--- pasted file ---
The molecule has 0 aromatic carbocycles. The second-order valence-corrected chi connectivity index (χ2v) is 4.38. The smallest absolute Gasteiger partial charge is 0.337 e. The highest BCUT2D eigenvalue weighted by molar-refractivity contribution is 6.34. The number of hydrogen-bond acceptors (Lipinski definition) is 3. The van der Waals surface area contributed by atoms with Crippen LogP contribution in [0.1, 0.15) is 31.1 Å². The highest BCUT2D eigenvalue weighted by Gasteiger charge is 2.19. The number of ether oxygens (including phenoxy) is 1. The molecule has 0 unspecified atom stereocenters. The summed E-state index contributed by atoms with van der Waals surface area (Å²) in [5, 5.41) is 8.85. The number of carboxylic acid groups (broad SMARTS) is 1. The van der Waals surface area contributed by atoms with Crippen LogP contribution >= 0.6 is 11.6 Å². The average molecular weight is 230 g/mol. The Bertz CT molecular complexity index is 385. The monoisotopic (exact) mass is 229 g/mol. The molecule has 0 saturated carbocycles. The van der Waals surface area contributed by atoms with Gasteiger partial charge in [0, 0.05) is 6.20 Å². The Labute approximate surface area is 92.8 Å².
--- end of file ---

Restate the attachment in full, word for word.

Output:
The molecule has 0 aromatic carbocycles. The second-order valence-corrected chi connectivity index (χ2v) is 4.38. The smallest absolute Gasteiger partial charge is 0.337 e. The highest BCUT2D eigenvalue weighted by molar-refractivity contribution is 6.34. The number of hydrogen-bond acceptors (Lipinski definition) is 3. The van der Waals surface area contributed by atoms with Crippen LogP contribution in [0.1, 0.15) is 31.1 Å². The highest BCUT2D eigenvalue weighted by Gasteiger charge is 2.19. The number of ether oxygens (including phenoxy) is 1. The molecule has 0 unspecified atom stereocenters. The summed E-state index contributed by atoms with van der Waals surface area (Å²) in [5, 5.41) is 8.85. The number of carboxylic acid groups (broad SMARTS) is 1. The van der Waals surface area contributed by atoms with Crippen LogP contribution >= 0.6 is 11.6 Å². The average molecular weight is 230 g/mol. The Bertz CT molecular complexity index is 385. The monoisotopic (exact) mass is 229 g/mol. The molecule has 0 saturated carbocycles. The van der Waals surface area contributed by atoms with Gasteiger partial charge in [0, 0.05) is 6.20 Å². The Labute approximate surface area is 92.8 Å².